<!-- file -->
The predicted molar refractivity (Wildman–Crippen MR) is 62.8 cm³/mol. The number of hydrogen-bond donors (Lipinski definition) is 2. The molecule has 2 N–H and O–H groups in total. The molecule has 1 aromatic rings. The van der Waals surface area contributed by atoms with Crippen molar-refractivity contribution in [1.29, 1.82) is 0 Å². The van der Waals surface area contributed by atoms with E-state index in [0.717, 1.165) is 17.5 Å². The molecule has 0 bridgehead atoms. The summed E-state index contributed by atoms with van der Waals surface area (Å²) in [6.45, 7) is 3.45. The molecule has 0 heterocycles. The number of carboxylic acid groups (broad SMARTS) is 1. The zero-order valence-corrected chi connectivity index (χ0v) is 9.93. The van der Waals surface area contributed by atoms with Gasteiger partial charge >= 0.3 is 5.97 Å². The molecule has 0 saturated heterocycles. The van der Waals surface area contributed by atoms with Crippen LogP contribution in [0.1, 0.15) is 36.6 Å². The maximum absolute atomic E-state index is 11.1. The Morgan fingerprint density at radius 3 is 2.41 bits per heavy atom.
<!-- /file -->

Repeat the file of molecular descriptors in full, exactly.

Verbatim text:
The predicted molar refractivity (Wildman–Crippen MR) is 62.8 cm³/mol. The number of hydrogen-bond donors (Lipinski definition) is 2. The molecule has 2 N–H and O–H groups in total. The molecule has 1 aromatic rings. The van der Waals surface area contributed by atoms with Crippen molar-refractivity contribution in [1.29, 1.82) is 0 Å². The van der Waals surface area contributed by atoms with E-state index in [0.717, 1.165) is 17.5 Å². The molecule has 0 bridgehead atoms. The summed E-state index contributed by atoms with van der Waals surface area (Å²) in [6.45, 7) is 3.45. The molecule has 0 heterocycles. The number of carboxylic acid groups (broad SMARTS) is 1. The zero-order valence-corrected chi connectivity index (χ0v) is 9.93. The van der Waals surface area contributed by atoms with Gasteiger partial charge >= 0.3 is 5.97 Å². The molecule has 0 saturated heterocycles. The van der Waals surface area contributed by atoms with Crippen LogP contribution in [0.1, 0.15) is 36.6 Å². The maximum absolute atomic E-state index is 11.1. The Morgan fingerprint density at radius 3 is 2.41 bits per heavy atom.